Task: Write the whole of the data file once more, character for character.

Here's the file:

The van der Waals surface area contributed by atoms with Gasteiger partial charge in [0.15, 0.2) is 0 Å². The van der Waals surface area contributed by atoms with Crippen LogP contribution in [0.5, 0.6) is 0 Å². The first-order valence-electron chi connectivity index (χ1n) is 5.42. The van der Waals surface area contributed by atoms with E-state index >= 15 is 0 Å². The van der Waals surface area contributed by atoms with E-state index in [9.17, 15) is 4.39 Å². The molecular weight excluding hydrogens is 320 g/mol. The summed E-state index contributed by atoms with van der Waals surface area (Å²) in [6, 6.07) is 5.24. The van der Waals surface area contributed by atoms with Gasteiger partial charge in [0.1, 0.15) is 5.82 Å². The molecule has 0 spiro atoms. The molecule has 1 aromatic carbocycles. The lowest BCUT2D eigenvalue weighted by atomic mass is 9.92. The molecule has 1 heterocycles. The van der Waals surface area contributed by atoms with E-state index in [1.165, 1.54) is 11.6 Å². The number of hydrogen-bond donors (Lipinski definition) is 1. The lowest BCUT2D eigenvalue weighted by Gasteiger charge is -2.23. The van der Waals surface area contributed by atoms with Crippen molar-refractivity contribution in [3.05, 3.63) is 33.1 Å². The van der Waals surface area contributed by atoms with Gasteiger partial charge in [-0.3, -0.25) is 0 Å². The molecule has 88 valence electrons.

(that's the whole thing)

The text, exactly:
The van der Waals surface area contributed by atoms with Gasteiger partial charge in [0.15, 0.2) is 0 Å². The van der Waals surface area contributed by atoms with Crippen LogP contribution in [0.5, 0.6) is 0 Å². The first-order valence-electron chi connectivity index (χ1n) is 5.42. The van der Waals surface area contributed by atoms with E-state index >= 15 is 0 Å². The van der Waals surface area contributed by atoms with E-state index in [9.17, 15) is 4.39 Å². The molecular weight excluding hydrogens is 320 g/mol. The summed E-state index contributed by atoms with van der Waals surface area (Å²) in [6, 6.07) is 5.24. The van der Waals surface area contributed by atoms with Gasteiger partial charge in [0.1, 0.15) is 5.82 Å². The molecule has 0 spiro atoms. The molecule has 1 aromatic carbocycles. The lowest BCUT2D eigenvalue weighted by atomic mass is 9.92. The molecule has 1 heterocycles. The van der Waals surface area contributed by atoms with E-state index in [1.165, 1.54) is 11.6 Å². The number of hydrogen-bond donors (Lipinski definition) is 1. The lowest BCUT2D eigenvalue weighted by Gasteiger charge is -2.23. The van der Waals surface area contributed by atoms with Crippen molar-refractivity contribution in [3.05, 3.63) is 33.1 Å². The van der Waals surface area contributed by atoms with Gasteiger partial charge in [-0.3, -0.25) is 0 Å². The molecule has 88 valence electrons.